The true cause of the "trigger" of this behavior is unknown and unverified. That is to say: Through all my research online and testing I have not been able to determine definitively why Mac OS decides that the name is already in use when it clearly is NOT and never has been.

My theory is that somehow mDNS also known as Bonjour (Avahi to Linux users, or Zero-conf Networking to Windows users) may be partly to blame. Somehow, the prior hostname of the Macbook or Apple device gets persisted somewhere in mDNS, or perhaps some form of ARP table + hostname information which is discovered and stored by the Macbook or Apple device. This could be some kind of race condition. Somehow the entry is seen as duplicate and triggers the Mac OS suffix renaming behavior.

The number suffixed hostnames are visible when using the Apple provided DNS Service Discovery utility dns-sd:

For example, using hostname my-mbp-hostname, it might show up like the following entries

dns-sd -Z _ssh._tcp
; To direct clients to browse a different domain, substitute that domain in place of '@'
lb._dns-sd._udp                                 PTR     @

; In the list of services below, the SRV records will typically reference dot-local Multicast DNS names.
; When transferring this zone file data to your unicast DNS server, you'll need to replace those dot-local
; names with the correct fully-qualified (unicast) domain name of the target host offering the service.

_ssh._tcp                                       PTR     my-mbp-hostname\032(5)._ssh._tcp
my-mbp-hostname\032(5)._ssh._tcp                           SRV     0 0 22 my-mbp-hostname.local. ; Replace with unicast FQDN of target host
my-mbp-hostname\032(5)._ssh._tcp                           TXT     ""

[...SNIP...]
[...OTHER SSH HOSTS HERE...]
[...SNIP...]

The theory of the true cause is unconfirmed as it's difficult to find and observe what is actually happening without access to internal Mac OS state & low level Apple OS debugging tools. The interactions between mdnsd, mDNSResponder, and mDNSResponderHelper with other Mac OS services or even other Avahi daemons on the network are not well documented or easily observable. The current state of some forms of network discovery can be viewed through dns-sd and arp -a or perhaps arp -a -n. Other theories or potential places where this hostname information may be stored could be:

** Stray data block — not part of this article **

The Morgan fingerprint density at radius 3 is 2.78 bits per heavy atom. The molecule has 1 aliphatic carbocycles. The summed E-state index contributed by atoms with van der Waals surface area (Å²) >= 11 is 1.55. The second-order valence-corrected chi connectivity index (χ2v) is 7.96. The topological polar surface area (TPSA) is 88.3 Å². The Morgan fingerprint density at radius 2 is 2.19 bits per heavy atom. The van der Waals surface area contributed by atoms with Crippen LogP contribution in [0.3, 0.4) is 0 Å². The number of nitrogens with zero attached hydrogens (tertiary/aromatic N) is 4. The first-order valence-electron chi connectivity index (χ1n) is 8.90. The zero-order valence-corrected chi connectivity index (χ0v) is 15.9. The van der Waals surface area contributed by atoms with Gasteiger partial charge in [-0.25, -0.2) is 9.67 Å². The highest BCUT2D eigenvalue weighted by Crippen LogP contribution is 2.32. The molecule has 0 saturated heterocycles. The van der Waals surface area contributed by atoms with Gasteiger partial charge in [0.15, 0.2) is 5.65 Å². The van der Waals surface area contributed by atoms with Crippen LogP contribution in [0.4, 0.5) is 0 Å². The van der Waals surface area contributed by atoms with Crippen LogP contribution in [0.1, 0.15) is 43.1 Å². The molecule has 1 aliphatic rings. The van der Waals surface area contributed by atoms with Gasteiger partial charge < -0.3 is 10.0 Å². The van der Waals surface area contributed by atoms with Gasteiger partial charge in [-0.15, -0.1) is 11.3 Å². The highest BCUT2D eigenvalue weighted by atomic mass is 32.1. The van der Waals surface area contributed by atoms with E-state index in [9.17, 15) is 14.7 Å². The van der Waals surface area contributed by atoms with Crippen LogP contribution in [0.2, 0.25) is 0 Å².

• Bluetooth device names persisted by the OS somewhere
  • SMB (windows file share) info cached from network periodically by smbd (/System/Library/LaunchDaemons/com.apple.smbd.plist)
  • AFP share info cached from network (also presumably by smbd?)
  • mDNS / Avahi reflector (or other type of re-broadcast of Bonjour / zero-conf packets on the network by a router or some other device)?
    • Could be cached by mDNSResponder or mdnsd (/System/Library/LaunchDaemons/com.apple.mDNSResponder.plist)

Solution (placeholder)

As of October 6th 2017, there is still no full solution from Apple or remedy to prevent this problem from reoccurring. I recommend filing a Bug Report with Apple describing this issue. You may also wish to contact Apple Customer Support.

The more people that make noise about this annoying issue, the faster Apple Product Managers will prioritize so Engineers will be able to fix it.

Debugging / Future Lines of Investigation

This MacRumors Forum Discussion has some useful information as well as adding a theory that Wake for Wi-Fi Network Access and device Wake / Sleep has something to do with this issue. Other theories presented have to do with using multiple network adapters (e.g.: WiFi + Thunderbolt Ethernet), routers that have multiple Access Points advertised on multiple bands such as on 802.11 b/g/n (2.4GHz) or 802.11 a/ac (5GHz). These combinations may cause a "ghost" version of the Apple device to show up on the network somehow temporarily, triggering the renaming behavior.

There were no useful log lines in /var/log/system.log that appeared related to this renaming behavior being triggered. Supposedly mDNSResponder can be configured to higher log levels:

  • Error - Error messages
  • Warning - Client-initiated operations
  • Notice - Sleep proxy operations
  • Info - Informational messages

How to set these debug levels other than perhaps through non-existent file /Library/Preferences/com.apple.mDNSResponder.plist was not clear. I did not have a plist example config to use, so I was unable to get any extra logging info out of mDNSResponder.

Tools such as Wireshark could be useful to show mDNS packets being broadcast on the network along with other potentially relevant ARP packet info among other traffic.

On Mac OS, other tools such as dscacheutil may exist to view this information. It's not well documented or clear how to view the definitive cache of this information which is used by the hostname renaming code. When I tested this utility, it did not produce any useful output except when using query mode for the exact hostname (IPs scrubbed for privacy):